Drugstore chain CVS has agreed to settlements with the Federal Trade Commission and the US Department of Health and Human Services over complaints about its stores violating patient privacy rights. The FTC had charged CVS with violating federal laws by failing “to implement reasonable and appropriate procedures for handling personal information about customers and employees,” and by making unfair and deceptive claims concerning CVS’s security practices. The FTC says:
The FTC opened its investigation into CVS Caremark following media reports from around the country that its pharmacies were throwing trash into open dumpsters that contained pill bottles with patient names, addresses, prescribing physicians’ names, medication and dosages; medication instruction sheets with personal information; computer order information from the pharmacies, including consumers’ personal information; employment applications, including social security numbers; payroll information; and credit card and insurance card information, including, in some cases, account numbers and driver’s license numbers. […]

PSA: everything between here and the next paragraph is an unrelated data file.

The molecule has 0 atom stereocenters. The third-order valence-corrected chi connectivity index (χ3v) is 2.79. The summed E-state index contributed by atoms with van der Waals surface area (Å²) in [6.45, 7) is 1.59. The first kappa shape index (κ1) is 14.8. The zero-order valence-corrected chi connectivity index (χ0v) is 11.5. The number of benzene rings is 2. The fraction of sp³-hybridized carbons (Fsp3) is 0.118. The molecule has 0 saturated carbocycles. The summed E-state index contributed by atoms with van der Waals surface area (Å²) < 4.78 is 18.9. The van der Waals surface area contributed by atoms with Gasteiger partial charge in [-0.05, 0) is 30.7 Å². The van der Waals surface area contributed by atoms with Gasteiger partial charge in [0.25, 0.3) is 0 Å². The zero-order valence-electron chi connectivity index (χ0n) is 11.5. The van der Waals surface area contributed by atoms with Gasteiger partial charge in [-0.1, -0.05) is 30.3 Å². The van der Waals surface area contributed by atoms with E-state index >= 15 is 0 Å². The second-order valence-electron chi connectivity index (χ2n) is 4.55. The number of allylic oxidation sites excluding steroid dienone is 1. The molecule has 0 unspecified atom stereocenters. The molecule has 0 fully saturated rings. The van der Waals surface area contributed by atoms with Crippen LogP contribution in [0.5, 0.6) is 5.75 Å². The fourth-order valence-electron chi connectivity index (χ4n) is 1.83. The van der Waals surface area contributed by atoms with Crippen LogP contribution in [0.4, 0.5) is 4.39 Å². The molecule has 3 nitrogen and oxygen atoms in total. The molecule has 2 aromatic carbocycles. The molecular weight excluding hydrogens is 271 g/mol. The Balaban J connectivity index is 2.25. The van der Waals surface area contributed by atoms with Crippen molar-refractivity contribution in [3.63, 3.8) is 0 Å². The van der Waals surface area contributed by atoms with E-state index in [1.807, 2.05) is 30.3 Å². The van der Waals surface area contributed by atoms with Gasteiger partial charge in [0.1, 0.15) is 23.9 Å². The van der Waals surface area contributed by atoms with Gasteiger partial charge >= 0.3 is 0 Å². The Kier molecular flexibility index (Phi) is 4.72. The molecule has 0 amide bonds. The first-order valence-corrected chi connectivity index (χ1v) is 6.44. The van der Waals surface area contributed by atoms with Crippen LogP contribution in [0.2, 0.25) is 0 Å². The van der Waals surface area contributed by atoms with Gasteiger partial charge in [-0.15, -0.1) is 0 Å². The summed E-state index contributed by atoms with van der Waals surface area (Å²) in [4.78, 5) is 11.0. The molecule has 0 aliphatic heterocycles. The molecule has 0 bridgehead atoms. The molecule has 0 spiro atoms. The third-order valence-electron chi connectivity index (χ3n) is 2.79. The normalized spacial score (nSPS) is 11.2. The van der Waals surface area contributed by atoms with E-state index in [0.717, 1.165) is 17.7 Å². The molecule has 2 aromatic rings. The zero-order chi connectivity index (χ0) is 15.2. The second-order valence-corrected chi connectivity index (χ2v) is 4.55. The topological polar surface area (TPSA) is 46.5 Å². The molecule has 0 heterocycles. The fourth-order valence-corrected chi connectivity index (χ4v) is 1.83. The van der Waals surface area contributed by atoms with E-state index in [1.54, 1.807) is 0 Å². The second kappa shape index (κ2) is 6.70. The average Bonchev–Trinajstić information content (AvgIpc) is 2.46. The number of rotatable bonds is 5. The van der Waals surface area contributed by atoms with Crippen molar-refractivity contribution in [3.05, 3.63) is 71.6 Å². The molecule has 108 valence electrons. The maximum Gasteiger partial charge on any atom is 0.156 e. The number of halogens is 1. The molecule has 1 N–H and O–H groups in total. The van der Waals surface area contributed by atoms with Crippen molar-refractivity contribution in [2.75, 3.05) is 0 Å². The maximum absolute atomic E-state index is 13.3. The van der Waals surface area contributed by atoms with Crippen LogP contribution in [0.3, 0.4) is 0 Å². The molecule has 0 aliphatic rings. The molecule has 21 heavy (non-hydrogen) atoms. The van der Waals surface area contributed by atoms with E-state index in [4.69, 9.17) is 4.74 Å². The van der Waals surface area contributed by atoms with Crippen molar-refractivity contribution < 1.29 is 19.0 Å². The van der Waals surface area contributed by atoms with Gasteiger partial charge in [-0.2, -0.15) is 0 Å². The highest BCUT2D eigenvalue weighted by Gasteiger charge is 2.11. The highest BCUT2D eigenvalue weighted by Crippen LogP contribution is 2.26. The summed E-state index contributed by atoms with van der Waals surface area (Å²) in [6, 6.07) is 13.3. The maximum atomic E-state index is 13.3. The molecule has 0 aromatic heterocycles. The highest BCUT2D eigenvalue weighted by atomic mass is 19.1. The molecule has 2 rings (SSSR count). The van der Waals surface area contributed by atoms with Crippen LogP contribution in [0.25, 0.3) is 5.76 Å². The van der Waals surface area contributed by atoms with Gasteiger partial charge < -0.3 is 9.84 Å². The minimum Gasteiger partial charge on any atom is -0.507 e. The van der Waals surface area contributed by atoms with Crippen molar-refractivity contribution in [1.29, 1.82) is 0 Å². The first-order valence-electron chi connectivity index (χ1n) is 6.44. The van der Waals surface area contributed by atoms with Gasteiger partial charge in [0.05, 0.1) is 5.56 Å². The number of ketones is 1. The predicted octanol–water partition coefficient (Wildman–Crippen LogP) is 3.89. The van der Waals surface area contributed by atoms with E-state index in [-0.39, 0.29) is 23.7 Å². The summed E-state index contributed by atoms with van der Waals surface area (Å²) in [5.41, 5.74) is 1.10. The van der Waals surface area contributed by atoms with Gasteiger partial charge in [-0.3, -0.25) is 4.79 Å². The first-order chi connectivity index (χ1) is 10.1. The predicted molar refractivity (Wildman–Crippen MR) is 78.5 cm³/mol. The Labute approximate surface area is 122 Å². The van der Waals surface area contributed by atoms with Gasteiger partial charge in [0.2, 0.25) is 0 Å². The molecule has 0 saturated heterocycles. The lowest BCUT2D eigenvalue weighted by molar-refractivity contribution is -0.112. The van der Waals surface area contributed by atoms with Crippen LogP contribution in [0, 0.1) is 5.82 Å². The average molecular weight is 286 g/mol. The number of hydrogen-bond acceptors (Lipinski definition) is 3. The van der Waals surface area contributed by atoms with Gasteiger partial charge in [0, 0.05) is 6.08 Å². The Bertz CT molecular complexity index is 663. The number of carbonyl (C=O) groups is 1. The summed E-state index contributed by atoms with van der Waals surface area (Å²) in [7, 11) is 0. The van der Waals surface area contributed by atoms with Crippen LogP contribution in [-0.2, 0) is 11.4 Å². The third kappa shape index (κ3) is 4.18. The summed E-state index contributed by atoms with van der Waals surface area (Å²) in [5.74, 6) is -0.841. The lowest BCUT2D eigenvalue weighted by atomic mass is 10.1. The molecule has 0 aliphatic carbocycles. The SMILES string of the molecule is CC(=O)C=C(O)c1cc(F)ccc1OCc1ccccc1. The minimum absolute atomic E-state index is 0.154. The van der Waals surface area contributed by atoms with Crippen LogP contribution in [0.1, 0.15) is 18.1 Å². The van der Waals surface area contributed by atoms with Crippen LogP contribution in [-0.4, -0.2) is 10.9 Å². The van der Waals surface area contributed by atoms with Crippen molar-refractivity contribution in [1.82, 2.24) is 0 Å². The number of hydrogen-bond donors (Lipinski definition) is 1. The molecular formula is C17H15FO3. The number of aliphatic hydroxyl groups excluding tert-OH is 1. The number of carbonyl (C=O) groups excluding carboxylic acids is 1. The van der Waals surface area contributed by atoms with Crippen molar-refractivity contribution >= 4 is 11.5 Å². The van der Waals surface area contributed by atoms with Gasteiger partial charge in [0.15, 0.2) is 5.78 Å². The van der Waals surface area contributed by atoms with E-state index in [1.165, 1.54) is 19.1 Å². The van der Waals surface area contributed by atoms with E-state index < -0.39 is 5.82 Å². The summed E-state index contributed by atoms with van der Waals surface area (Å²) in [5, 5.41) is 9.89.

The FTC order requires CVS Caremark to establish, implement, and maintain a comprehensive information security program designed to protect the security, confidentiality, and integrity of the personal information it collects from consumers and employees. It also requires the company to obtain, every two years for the next 20 years, an audit from a qualified, independent, third-party professional to ensure that its security program meets the standards of the order. CVS Caremark will be subject to standard record-keeping and reporting provisions to allow the FTC to monitor compliance. Finally, the settlement bars future misrepresentations of the company’s security practices.
HHS also investigated CVS’s insecure disposal of patient prescription data as violations of the Health Insurance Portability and Accountability Act of 1996 (HIPAA) Privacy Rule. HHS announced a settlement where CVS “will pay the U.S. government a $2.25 million settlement and take corrective action to ensure it does not violate the privacy of its millions of patients when disposing of patient information such as identifying information on pill bottle labels.” Corrective action includes creating and following “Privacy Rule compliant policies and procedures for safeguarding patient information during disposal, employee training and employee sanctions for noncompliance.”
Full settlement agreement between FTC and CVS.
Full settlement agreement between HHS and CVS.